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Money and Banking


3. Money Demand Theories


In this section, we explore theories on what influences the quantity of money that consumers and/or business choose to hold. Money is used as a means of payment for goods and services, so consumers' and businesses' decisions for making purchases influence money demand. Money can also be used to store wealth, and so it may be viewed as a substitute for other financial assets such as stocks or bonds. If this is true, then the returns on these substitute financial assets may influence money demand. Understanding the factors than influence money demand is important because these factors influence equilibrium outcomes in the market for money, particularly the interest rate. We will see in a future section that interest rate outcomes influence consumer and investment demand, and therefore macroeconomic outcomes including employment and real GDP. We close this section with some Pencasts on the equilibrium in the market for money, and demonstrate how shifts in demand or supply of money influence interest rates.


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Quantity Theory of Money

This classical theory of money demand is built from the identity equation that says the nominal value of all final goods and services produced in an economy should be equal to the nominal value of currency transacted over the same time period. From this relationship, we build a theory of money demand that implies that monetary policy (the Federal Reserve changing the supply of money) should only influence the aggregate price level. [Play Pencast]


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Quantity Theory of Money Demand

Here we use the quantity theory of money to develop a theory of money demand. With a theory of money demand constructed from only this theory, we find that nominal money demand depends on the price level, real GDP, and institutional or financial technology factors that may influence the velocity of money. [Play Pencast]


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Keynes' Liquidity Preference Theory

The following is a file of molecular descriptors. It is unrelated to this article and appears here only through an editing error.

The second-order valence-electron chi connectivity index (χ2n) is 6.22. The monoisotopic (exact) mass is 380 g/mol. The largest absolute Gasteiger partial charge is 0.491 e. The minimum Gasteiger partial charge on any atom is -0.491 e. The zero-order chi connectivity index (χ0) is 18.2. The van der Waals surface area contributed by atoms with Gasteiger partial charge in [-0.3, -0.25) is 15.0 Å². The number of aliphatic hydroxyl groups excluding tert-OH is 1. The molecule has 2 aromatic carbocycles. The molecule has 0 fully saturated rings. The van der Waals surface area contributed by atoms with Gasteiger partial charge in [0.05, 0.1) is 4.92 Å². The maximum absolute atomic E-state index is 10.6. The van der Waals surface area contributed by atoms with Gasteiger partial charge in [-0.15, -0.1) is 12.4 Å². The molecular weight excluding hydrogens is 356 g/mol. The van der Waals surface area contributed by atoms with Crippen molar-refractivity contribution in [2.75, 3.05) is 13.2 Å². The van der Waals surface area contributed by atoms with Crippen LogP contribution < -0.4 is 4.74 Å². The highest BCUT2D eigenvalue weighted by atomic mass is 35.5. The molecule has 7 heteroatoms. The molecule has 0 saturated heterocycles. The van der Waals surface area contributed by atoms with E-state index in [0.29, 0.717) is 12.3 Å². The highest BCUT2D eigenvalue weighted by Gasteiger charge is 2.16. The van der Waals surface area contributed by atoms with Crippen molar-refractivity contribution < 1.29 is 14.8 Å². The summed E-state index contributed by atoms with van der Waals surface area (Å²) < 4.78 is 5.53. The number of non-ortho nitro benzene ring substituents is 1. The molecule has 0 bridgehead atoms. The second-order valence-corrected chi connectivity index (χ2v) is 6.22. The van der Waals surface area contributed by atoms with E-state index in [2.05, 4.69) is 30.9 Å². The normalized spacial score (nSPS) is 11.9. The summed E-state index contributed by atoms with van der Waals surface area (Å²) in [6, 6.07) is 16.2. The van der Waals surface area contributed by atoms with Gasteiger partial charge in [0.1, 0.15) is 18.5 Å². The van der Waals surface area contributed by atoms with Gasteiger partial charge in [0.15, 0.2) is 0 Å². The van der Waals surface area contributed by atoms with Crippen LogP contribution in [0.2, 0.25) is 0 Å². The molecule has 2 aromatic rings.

Here we introduce an alternative model of money demand developed by John Maynard Keynes. He proposed three motives for why people choose to hold money. Two of these are related to using money to purchase goods and services, but the third motive involves using money as a store of wealth, i.e. as a financial asset. Doing so, Keynes' introduces another variable that should affect the demand for money: the interest rate. [Play Pencast]


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Modern Quantity Theory of Money

Here we present Milton Friedman's response to Keynes' Liquidity Theory of money demand with his "modern" quantity theory of money demand. Like Keynes' theory, he also adds as a possibility that people may choose to hold money not only to make transactions, but also as a financial asset to store their wealth. He proposes a theory where money demand depends on the returns from making financial investment in equities and bonds. His final conclusion, though, is that money demand should depend on the differences in rates of return, and not the level of the interest rate itself. That is, if interest rates rise and the return from holding money rises with it, so that the differences between the return from holding money and the returns from holding other assets do not also rise, then the change in the interest rate itself should not affect money demand. [Play Pencast]


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Money Supply and Money Market Equilibrium

Here we introduce the concept of money supply and show how the interest rate and quantity of money are determined in equilibrium along with the demand for money. We show how the central bank can change the money supply, thereby changing the interest rate in equilibrium. [Play Pencast]


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Shifts in the Demand For Money

The money demand curve is downward sloping, meaning that individuals' decisions to hold money is negatively related to the interest rate. If something besides the interest rate were to influence people's decisions or ability concerning how much money to hold, this will cause a shift in the money demand curve. We explore two factors that can shift the money demand curve. We will demonstrate how shifts in the money demand curve result in changes in the equilibrium interest rate.[Play Pencast]


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